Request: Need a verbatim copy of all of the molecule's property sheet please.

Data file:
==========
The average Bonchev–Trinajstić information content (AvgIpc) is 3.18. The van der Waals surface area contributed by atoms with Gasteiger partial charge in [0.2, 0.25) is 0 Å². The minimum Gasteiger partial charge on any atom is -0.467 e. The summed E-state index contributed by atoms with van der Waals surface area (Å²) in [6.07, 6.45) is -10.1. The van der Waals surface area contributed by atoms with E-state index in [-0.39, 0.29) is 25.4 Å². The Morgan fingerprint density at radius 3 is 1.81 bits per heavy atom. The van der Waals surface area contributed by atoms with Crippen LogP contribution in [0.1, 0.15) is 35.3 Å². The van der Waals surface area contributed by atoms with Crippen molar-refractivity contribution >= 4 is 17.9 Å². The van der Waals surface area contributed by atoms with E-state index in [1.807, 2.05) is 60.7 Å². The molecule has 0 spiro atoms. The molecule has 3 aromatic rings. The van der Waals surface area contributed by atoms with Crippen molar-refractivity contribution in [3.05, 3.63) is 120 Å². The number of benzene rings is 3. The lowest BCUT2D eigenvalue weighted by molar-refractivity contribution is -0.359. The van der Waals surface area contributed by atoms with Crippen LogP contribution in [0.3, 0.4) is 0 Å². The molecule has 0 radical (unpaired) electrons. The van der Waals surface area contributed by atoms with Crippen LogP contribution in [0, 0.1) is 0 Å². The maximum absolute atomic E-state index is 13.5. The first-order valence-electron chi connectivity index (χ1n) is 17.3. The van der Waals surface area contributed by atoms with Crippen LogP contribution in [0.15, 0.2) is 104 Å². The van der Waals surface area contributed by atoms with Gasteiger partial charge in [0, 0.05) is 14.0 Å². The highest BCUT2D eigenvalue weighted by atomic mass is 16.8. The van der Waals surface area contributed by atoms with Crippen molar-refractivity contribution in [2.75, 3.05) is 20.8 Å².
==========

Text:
The average Bonchev–Trinajstić information content (AvgIpc) is 3.18. The van der Waals surface area contributed by atoms with Gasteiger partial charge in [0.2, 0.25) is 0 Å². The minimum Gasteiger partial charge on any atom is -0.467 e. The summed E-state index contributed by atoms with van der Waals surface area (Å²) in [6.07, 6.45) is -10.1. The van der Waals surface area contributed by atoms with E-state index in [-0.39, 0.29) is 25.4 Å². The Morgan fingerprint density at radius 3 is 1.81 bits per heavy atom. The van der Waals surface area contributed by atoms with Crippen LogP contribution in [0.1, 0.15) is 35.3 Å². The van der Waals surface area contributed by atoms with Crippen molar-refractivity contribution >= 4 is 17.9 Å². The van der Waals surface area contributed by atoms with E-state index in [1.807, 2.05) is 60.7 Å². The molecule has 0 spiro atoms. The molecule has 3 aromatic rings. The van der Waals surface area contributed by atoms with Crippen molar-refractivity contribution in [3.05, 3.63) is 120 Å². The number of benzene rings is 3. The lowest BCUT2D eigenvalue weighted by molar-refractivity contribution is -0.359. The van der Waals surface area contributed by atoms with Crippen LogP contribution in [0.3, 0.4) is 0 Å². The molecule has 0 radical (unpaired) electrons. The van der Waals surface area contributed by atoms with Crippen LogP contribution in [0, 0.1) is 0 Å². The maximum absolute atomic E-state index is 13.5. The first-order valence-electron chi connectivity index (χ1n) is 17.3. The van der Waals surface area contributed by atoms with Crippen LogP contribution in [0.15, 0.2) is 104 Å². The van der Waals surface area contributed by atoms with Gasteiger partial charge in [0, 0.05) is 14.0 Å². The highest BCUT2D eigenvalue weighted by atomic mass is 16.8. The van der Waals surface area contributed by atoms with Crippen molar-refractivity contribution in [2.75, 3.05) is 20.8 Å².